This is for the people who have burn out, or have mental health conditions, or are stressed, or who live and breath and sleep and exist, or everyone: start treating your mental health the same as you treat your physical health.

I’ve had flare-ups of mental health conditions over the last four years, and that statement is probably the one that’s had the most impact on me. 

What do you do if your body isn’t working to normal capacity? What do you do if you have the flu or a migraine; gastro or a broken ankle? You rest up and get better. Taking a ‘mental health day’ shouldn’t be any different to taking a sick day; they are the same darn thing.

I tend to carry around a backlog of sick days with me wherever I go. I’ve got chronic asthma and a life-threatening allergy; migraines and a mystery stomach/uterus related condition; and to top it all off, I’m medicated for chronic anxiety and clinical depression (thank Heavens for the NHS, that’s all I’ve gotta say). I’ve got to take time off to survive and thrive when a condition rears its ugly head, and I am very lucky to be in a job that lets me take that time. Sometimes, these illnesses creep up on me; a small cold can build up into an asthma attack, the same way small stressors lead to an anxiety flare up. Sometimes, I simply wake up ill; my vision blurry from a migraine, my stomach swollen from the mystery condition,  or my brain limp from depression. Regardless of the situation, all I know is that if I wake up and a part of me cannot function, I’ve got to rest; body and brain included.

Thanks to taking Sertraline everyday, and learning coping mechanisms over time, the amount of sick days I have to take due to anxiety or depression is minimal compared to what it was at university. Still, flare ups happen, and in order to keep myself running around full of creativity and cups of tea, I’ve got to listen to my body. 

Everyone’s symptoms tend to be different, but here’s how a typical anxiety-depression merged sick day goes for me.

  • Sleep, sleep, and sleep. When I have a mental health flare-up, I get bouts of insomnia with it, so I forgo all alarms and let my body get the rest it needs. I wake up when my body tells me, not with the blaring of an alarm.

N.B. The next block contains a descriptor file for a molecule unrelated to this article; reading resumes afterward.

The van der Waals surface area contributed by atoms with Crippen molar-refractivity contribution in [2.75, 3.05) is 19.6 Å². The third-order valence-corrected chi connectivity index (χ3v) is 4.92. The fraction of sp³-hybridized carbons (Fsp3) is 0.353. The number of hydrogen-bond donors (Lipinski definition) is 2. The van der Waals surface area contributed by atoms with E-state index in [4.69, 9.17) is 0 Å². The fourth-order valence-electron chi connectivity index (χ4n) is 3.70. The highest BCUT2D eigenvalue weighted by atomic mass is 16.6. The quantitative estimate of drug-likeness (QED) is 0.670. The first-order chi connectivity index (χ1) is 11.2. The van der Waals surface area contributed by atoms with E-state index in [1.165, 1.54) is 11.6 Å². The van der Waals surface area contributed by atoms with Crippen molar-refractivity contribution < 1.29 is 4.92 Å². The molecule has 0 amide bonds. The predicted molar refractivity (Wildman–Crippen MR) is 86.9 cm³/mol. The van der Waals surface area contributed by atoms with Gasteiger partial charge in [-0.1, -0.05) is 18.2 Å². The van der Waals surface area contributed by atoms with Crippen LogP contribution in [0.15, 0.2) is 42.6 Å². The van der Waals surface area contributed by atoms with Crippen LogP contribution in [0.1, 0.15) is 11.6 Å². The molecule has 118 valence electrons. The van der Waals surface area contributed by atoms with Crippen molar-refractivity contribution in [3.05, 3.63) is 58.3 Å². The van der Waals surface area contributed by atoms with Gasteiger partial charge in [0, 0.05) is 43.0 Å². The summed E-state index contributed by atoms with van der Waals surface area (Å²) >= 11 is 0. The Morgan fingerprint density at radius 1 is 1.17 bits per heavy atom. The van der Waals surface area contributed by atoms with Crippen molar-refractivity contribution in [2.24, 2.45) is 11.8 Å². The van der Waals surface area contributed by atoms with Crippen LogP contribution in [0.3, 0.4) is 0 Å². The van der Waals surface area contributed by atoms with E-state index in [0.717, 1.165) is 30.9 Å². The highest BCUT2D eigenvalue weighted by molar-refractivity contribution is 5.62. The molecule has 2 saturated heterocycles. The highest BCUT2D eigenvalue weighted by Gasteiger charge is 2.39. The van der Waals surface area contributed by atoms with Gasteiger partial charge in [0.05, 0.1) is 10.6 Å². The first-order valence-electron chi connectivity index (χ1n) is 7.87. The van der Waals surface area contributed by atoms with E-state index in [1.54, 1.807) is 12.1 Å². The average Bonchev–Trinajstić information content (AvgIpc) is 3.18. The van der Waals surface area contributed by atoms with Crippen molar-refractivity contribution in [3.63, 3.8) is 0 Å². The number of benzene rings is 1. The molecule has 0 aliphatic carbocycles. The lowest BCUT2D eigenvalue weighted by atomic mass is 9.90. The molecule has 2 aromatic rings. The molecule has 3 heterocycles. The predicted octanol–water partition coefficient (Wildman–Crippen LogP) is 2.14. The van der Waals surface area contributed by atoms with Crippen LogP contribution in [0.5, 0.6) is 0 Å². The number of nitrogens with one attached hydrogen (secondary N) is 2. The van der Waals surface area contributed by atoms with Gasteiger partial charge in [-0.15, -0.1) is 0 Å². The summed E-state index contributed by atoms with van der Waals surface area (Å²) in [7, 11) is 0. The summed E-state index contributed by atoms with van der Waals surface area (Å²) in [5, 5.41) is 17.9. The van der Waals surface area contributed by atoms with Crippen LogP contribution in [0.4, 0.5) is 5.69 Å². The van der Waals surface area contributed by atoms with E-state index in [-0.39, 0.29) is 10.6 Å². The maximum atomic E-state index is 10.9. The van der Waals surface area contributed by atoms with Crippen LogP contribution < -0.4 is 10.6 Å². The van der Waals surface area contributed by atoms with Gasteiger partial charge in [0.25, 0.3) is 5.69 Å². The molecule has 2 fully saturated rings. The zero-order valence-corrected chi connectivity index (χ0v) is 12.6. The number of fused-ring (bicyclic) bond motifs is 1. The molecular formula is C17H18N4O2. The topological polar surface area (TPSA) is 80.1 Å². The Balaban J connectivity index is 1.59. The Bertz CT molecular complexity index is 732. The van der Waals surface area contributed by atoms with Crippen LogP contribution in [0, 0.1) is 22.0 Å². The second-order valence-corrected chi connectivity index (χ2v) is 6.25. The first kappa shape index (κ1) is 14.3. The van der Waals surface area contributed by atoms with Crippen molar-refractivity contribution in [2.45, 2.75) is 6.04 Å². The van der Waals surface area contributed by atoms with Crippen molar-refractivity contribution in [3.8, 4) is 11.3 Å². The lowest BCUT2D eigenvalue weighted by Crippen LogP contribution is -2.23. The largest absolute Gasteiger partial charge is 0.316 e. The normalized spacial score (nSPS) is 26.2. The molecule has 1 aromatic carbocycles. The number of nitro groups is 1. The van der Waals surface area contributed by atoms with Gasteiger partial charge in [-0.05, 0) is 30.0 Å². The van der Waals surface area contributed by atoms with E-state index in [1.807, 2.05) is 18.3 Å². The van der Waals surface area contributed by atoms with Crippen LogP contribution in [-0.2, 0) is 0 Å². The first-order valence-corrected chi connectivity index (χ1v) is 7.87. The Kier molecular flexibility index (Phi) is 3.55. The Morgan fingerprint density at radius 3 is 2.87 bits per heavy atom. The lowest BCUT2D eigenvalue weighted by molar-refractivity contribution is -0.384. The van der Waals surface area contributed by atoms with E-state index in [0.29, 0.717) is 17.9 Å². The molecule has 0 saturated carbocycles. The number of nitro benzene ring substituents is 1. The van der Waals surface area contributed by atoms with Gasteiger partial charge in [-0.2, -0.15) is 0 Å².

• Despite the desire to stay under the covers (hiding in a duvet tends to be one of my anxiety-safe-places), I make sure to get up, eat something, and have some water. I can return to the duvet nest if I need to, but I’ve got to look after my normal needs too. 
  • Do something that isn’t stressful or triggering. Something as small as writing or showering can feel like a mammoth task, so I just do what I know will keep me relaxed. This tends to be watching Netflix or YouTube, reading a book I’ve read a thousand times, making spreads in my bullet journal, and even just dozing in the covers. 
  • I eat at set meal times, even if I have no appetite, and drink water on the hour, even if I’m not thirsty. Just because one part of me isn’t functioning fully, doesn’t mean I don’t look after the rest of me. I wouldn’t want to get up and cook a full Sunday roast or pasta bake, so I eat what I like, what brings me joy and won’t stress me out. Who cares if I eat rice with tinned meatballs for one day – as long as I’m eating.

If you read that anxiety-depression sick day, and exchange those illnesses for something like ‘asthma flare up’, ‘flu’, or ‘broken ankle’, my sick day would still apply. ‘Mental health days’ are sick days. 

Having a mental illness or burn out is the same as any other illness, so treat it as such. Here are some of the things I do when I have to take an inevitable sick day, regardless of the illness.

  • Take check of yourself. Is this a one day thing, brought on by overworking? Is this a start of a condition or flare up? Do I need to see my doctor? If so, can I wait a week, or should I go to A&E?
  • Notice the symptoms, and see what you can do for them. Wheezing? Need my inhaler. Light induced headache? Lie down in a dark room. Panic attack? Deep and controlled breathing. 
  • Remember, a sick day should be taken to rest, to heal, to recover (aaaand to not spread germs to other people). I certainly wouldn’t go running when having an asthma flare up, or have a cheese and wine night when my stomach is swollen. If my brain is working overtime due to anxiety, then I shouldn’t do tasks that are stressful, no matter how big (tackling emails) or small (choosing a book to read) they are. 

Don’t be afraid of being honest about mental health. If we don’t talk about it, it will stay stigmatised and whispered about. Aim for the days when you can say ‘oh I was having a flare up of my depression’ with the same honesty as ‘oh I was off with the stomach flu’ or ‘oh I had a terrible head cold’. Aim for the day when taking a sick day covers all kinds of mental health, as well as physical. Simply because it should. 

Rosie x

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Educate & Donate: Stephen Lawrence Charitable Trust | Stonewall UK | Survivor’s Trust | Mind |

3 thoughts on “You Should Take a Mental Health Day | rosie abigail

  1. These are such fantastic tips, social distancing doesn’t mean that we have to stop talking about mental health. It’s not just time to talk about it – it’s also time to ask, listen and care. Thanks for sharing and have a good day 😀 Aiva

    Liked by 1 person

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